Trading of Human Lives
The use of slaves seems to have been endemic in most human societies in the past not long ago. Normally taken as prisoners of war, slaves were also acquired as a form of tribute. The establishment of the European colonies and overseas empires between 16th and 19th centuries saw the creation of a slave trade on an industrial scale, a commerce which laid the foundations for the inter global trading networks. Trading concerns such as the English and Dutch East India companies developed trade on a large scale than ever before; but it was the need to supply labor for the plantations of the Americas which led to the greatest movement of peoples across the face of the world..
The great plantation systems and mining concerns that arose in the New World from the 16th century onward s demanded large reservoirs of labor. Though the Spanish and Portuguese initially used enslaved indigenous people, they soon required a more reliable source of labor. The Portuguese began bringing African slaves to the Carribean and Brazil in the early 16th century, were a key factor in sustaining the Atlantic trade.
The Atlantic slave Trade
From the late 15th to the early 19th century, European merchants especially the British and Portuguese – carried on a massive trade in African slaves across the Atlantic as well as utilizing the established sources of slaves from the central and West African kingdom. They also raided coastal areas of West Africa for additional supplies of slaves. European manufactured goods, especially guns, were exchanged for slaves destined to work as agricultural laborers on plantations in the Caribbean and tropical American slaves transported to the western hemisphere may have numbered 12 million or more.
Other slave traders
By the 9th and 10th centuries a number of complex slave-trading routes were in existence in Europe and the Near East .Viking and Russian merchants traded the slaves from Balkans who were often sold to harems in the southern Spain and North Africa. The Baghdad Caliphate drew slaves from Western Europe via port of Venice, Prague, and Marseille, and Slavic and Turkic slaves from Eastern Europe and Central Asia In the 13th century , the Mongols sold the slaves at Karakorum and in the Volga region. There was long standing commerce in African slaves –primarily from East Africa before European mariners entered the slave trade. Between the 9th and 19th century Muslim merchants may have transported as many as 14 million across the Sahara by camel caravan and through the Eastern African ports, principally to destinations in the Indian Ocean basin.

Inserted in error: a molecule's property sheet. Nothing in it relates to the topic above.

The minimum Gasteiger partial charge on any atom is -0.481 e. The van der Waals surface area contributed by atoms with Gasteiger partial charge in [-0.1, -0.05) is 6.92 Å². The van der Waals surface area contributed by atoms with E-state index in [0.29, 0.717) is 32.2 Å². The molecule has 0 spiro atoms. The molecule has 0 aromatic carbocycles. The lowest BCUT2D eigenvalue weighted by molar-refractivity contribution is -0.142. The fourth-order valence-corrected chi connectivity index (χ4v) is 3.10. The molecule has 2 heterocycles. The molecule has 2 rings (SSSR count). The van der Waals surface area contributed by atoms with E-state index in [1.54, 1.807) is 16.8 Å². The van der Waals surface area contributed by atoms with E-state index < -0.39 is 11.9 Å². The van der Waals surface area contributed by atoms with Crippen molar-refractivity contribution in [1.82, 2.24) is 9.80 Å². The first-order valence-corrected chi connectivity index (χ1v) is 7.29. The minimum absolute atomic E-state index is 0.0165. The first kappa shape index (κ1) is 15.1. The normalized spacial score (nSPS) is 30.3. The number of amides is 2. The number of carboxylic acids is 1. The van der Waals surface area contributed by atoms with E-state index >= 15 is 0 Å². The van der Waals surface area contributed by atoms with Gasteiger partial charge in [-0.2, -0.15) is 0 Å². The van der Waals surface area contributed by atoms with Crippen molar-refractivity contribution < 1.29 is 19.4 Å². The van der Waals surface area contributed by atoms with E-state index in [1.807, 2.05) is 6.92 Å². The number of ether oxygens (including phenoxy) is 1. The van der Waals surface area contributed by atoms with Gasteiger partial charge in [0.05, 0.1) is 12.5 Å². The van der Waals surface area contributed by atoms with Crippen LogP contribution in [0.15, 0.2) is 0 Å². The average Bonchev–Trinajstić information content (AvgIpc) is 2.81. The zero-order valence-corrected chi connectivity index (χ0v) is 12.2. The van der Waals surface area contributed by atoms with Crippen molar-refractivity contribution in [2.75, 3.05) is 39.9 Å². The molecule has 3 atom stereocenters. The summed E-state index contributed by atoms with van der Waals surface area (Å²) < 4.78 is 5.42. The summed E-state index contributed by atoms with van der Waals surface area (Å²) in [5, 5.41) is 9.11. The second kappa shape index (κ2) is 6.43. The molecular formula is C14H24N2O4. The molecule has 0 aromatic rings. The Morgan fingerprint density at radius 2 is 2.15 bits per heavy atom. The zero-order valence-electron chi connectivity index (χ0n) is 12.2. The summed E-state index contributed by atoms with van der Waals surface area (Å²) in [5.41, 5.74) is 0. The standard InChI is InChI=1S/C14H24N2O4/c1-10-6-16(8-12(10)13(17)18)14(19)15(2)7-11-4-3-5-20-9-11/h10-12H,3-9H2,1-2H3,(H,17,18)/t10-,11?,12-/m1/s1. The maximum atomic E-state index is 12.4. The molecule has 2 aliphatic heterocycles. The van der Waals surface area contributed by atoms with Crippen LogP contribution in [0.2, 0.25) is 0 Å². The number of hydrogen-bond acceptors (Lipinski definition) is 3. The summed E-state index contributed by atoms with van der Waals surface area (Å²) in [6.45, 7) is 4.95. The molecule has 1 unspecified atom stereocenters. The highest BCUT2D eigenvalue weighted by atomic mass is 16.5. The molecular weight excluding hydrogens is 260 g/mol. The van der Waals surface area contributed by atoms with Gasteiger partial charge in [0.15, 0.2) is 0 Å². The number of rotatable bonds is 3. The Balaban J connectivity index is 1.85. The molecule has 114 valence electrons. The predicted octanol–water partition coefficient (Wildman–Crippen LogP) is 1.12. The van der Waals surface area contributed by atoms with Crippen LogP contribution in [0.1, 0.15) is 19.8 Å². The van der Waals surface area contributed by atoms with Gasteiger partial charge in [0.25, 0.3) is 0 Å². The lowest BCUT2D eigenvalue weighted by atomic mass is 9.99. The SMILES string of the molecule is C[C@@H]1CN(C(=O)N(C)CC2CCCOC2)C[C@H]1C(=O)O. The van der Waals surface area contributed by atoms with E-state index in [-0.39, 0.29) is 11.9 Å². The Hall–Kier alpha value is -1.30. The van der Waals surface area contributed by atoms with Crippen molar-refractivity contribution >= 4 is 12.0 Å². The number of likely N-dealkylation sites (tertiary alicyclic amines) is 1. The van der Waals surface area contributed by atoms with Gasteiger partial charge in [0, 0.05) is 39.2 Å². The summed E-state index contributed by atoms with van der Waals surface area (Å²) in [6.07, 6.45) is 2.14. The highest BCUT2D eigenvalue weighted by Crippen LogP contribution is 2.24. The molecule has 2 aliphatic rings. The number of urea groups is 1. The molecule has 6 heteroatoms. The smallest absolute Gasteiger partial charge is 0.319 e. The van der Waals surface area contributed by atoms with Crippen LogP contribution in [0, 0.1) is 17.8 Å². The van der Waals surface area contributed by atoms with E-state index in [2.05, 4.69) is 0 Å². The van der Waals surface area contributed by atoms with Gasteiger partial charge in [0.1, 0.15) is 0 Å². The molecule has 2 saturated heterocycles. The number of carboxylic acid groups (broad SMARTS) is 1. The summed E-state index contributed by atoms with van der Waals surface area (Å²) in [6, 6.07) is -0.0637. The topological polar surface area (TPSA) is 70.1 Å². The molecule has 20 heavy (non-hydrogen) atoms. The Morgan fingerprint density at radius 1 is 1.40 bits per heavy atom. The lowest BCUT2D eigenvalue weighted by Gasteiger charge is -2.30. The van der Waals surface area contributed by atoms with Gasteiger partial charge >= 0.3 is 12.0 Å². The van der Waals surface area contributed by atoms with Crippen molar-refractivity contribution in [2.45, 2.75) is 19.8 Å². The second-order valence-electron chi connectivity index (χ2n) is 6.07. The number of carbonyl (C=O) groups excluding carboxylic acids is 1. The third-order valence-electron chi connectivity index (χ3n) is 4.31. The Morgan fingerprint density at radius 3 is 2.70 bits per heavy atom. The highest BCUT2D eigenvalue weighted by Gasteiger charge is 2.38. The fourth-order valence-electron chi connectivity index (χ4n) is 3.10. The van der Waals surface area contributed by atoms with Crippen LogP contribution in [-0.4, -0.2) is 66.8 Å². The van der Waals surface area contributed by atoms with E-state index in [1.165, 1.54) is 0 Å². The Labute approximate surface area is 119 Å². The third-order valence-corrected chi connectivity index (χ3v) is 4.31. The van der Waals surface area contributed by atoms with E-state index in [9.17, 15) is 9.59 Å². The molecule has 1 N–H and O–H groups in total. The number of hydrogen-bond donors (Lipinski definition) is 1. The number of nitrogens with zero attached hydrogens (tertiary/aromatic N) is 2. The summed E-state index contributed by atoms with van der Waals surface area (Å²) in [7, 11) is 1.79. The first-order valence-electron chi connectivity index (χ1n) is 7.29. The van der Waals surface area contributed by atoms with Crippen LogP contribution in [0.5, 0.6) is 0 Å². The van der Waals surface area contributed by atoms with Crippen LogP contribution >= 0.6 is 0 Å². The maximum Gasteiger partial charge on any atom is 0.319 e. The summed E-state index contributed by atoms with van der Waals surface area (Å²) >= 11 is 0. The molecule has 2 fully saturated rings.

Reformists of U.S. like Martin Luther King and several other reformists strongly advocated a ban on Slave Trade during late 19th and early 20th centuries and by and large they were successful. Today with pleasure one can say that absolutely there is no slave trade legally in any part of the world.
Piracy and smuggling
High volumes of trade in lucrative commodities created abundant opportunities for piracy, privateering ,and smuggling . Predators were most active in relatively unpoliced Caribbean and American waters. The numerous tiny islands, hidden harbours and dense tropical vegetation- and the access It provided to valuable cargoes of sugar, rum. Silver. And slaves-made the Caribbean a notorious hotspot for piracy and smuggling. Some predators were privateers who worked with the blessing of their home government . such as Sir Francis Drake, but most maritime predators were freelance pirates, who selected their victims without discrimination.